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Photo by AP/Wide World“Do you know where the Pete Rose Museum is?” I ask a local.
“Never heard of it,” he says, “but I can tell you where the National Baseball Hall of Fame is.”
I encounter this response half a dozen times as I walk along the streets of Cooperstown, New York, a sleepy town with American flags unfurled on flagpoles on every block. I’ve been tipped by my rotisserie-league partner about the existence of the museum, but now I’m starting to wonder if I’ll ever find it.
In the Hall of Fame itself, I look at Rose’s spikes and helmet from his record-breaking 4,192nd hit, and find a mention on the time line that he was a member of the Big Red Machine in the 1970s. But I’m struck by the absence of a plaque for the onetime Cincinnati captain.
Finally, I ask an official wearing a yellow Henley shirt embroidered with the Hall of Fame logo — a red baseball surrounded by stars and stripes — if he knows about the Pete Rose Museum.
He smiles, a purplish scar running from his chin to his lip. “Are you a Pete Rose fan?” he says.
I contemplate his scar. Perhaps he got it diving into second base, like I did when I was 10 years old. It was 1976. I had remembered Rose breaking up a double play in game seven of the ’75 Series against the Red Sox. He was my favorite player, the consummate team player, competitive yet totally unselfish on the field. So I dove in headfirst and took out the shortstop, just like Rose had, except I did so on a gym floor. Broke my front tooth. Have worn a cap for over 20 years now.
“It’s a couple blocks down the street in a red-brick building,” says the official.
So I’m off down Main Street in Cooperstown, with its baseball-memorabilia stores and baseball-themed cafĂ©s, but I have to circle back a few times before I find a building with a prominent sign for the Baseball Wax Museum. To the left is a small red sign, so small that I passed by it twice without noticing, that says: Pete Rose Museum.
The elevator doors open, and I am alone in the Pete Rose and Mickey Mantle Museum. Interestingly, Mantle too was once barred from baseball for association with gamblers.
The floor is wood, and the walls green like the Green Monster at Fenway Park, a park Rose undoubtedly remembers from ’75. It is almost anticlimactic, though. It’s basically all memorabilia. Bats signed “Pete Rose, Hit King.” Baseball cards in mint condition. Black-and-white photos of Rose throughout his 24-year career, with editorial comments such as “Great ass” and “Oh, what a night.”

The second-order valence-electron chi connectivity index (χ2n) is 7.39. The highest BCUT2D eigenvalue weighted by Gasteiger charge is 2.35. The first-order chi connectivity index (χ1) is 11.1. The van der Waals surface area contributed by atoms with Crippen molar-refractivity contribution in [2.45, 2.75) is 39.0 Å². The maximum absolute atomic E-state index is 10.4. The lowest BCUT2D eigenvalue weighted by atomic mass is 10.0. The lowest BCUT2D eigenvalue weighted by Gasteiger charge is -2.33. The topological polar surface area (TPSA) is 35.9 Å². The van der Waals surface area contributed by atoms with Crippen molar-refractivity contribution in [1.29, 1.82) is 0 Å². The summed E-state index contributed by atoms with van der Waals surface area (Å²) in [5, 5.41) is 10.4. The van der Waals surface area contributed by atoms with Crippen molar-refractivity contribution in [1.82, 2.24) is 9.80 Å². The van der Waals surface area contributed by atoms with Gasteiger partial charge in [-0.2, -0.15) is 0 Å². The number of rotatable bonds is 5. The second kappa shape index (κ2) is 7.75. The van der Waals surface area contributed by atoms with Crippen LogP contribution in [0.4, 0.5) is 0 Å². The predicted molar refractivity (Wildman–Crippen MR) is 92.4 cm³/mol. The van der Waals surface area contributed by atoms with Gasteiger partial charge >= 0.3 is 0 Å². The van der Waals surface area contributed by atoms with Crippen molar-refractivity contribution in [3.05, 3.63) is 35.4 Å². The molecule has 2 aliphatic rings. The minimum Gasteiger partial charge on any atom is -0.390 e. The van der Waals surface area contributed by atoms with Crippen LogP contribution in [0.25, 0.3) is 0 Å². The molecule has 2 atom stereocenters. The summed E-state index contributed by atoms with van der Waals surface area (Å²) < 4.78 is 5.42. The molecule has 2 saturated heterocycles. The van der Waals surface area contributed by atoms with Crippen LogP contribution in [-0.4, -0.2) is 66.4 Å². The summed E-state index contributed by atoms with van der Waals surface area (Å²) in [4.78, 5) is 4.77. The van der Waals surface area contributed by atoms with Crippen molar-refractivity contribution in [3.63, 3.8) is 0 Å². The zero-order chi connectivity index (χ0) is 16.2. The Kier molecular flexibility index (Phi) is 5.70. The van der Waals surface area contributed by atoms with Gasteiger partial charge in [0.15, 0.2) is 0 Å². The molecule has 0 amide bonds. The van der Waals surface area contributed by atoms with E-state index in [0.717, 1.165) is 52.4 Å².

What I want is to revive memories of the three-time batting champion, to share them with another fan. But as I wander from one room to the next, I am alone. Just me and the big-band music emanating from the Mickey Mantle wing of the museum.
Then the elevator doors open, and a couple of seniors emerge. At last, kindred Rose fans — except when I approach them, they tell me they’re looking for the wax museum. “I’m a sucker for a wax museum,” says the silver-haired gent, wearing a T-shirt that says “Vintage Person — Well worth the wait.”
He then tells me that his favorite wax museum is the one in Niagara Falls, where he and his wife went in 1959. “Even in a bad wax museum, I’ve generally found somebody well done,” he says. “Like the Debbie Reynolds one was exceptionally good in a really bad museum.”
“So, you’re not particularly Pete Rose fans?” I ask.
“No . . . we’re from Chicago,” he says. “Pete Rose is the guy who got in trouble with gambling?”
I nod. Rose may or may not have bet on baseball, depending on whether one believes the testimony of convicted tax and drug felons, but he certainly consorted with gamblers and bookies, thereby jeopardizing the integrity of baseball. His punishment, though — a lifetime banishment from the game, including appearances at ballparks and old-timers’ games — seems overly severe, even a bit Old Testament.
My friends from Chicago remember him for his gambling, but Rose played the game the way it was supposed to be played: hard-nosed, spirited, all-out. I can still picture him in that pronounced crouch, looking the ball into the catcher’s mitt, or spiking the ball in the infield after the last out. He was MVP of the ’75 Series, arguably the greatest World Series ever played.
In the last room of the museum, there’s a mannequin of Rose in his trademark headfirst slide, hanging from the ceiling — a metaphor, perhaps, for his inability to control his fate in the game. Baseball’s exiled hero still hasn’t made it all the way home.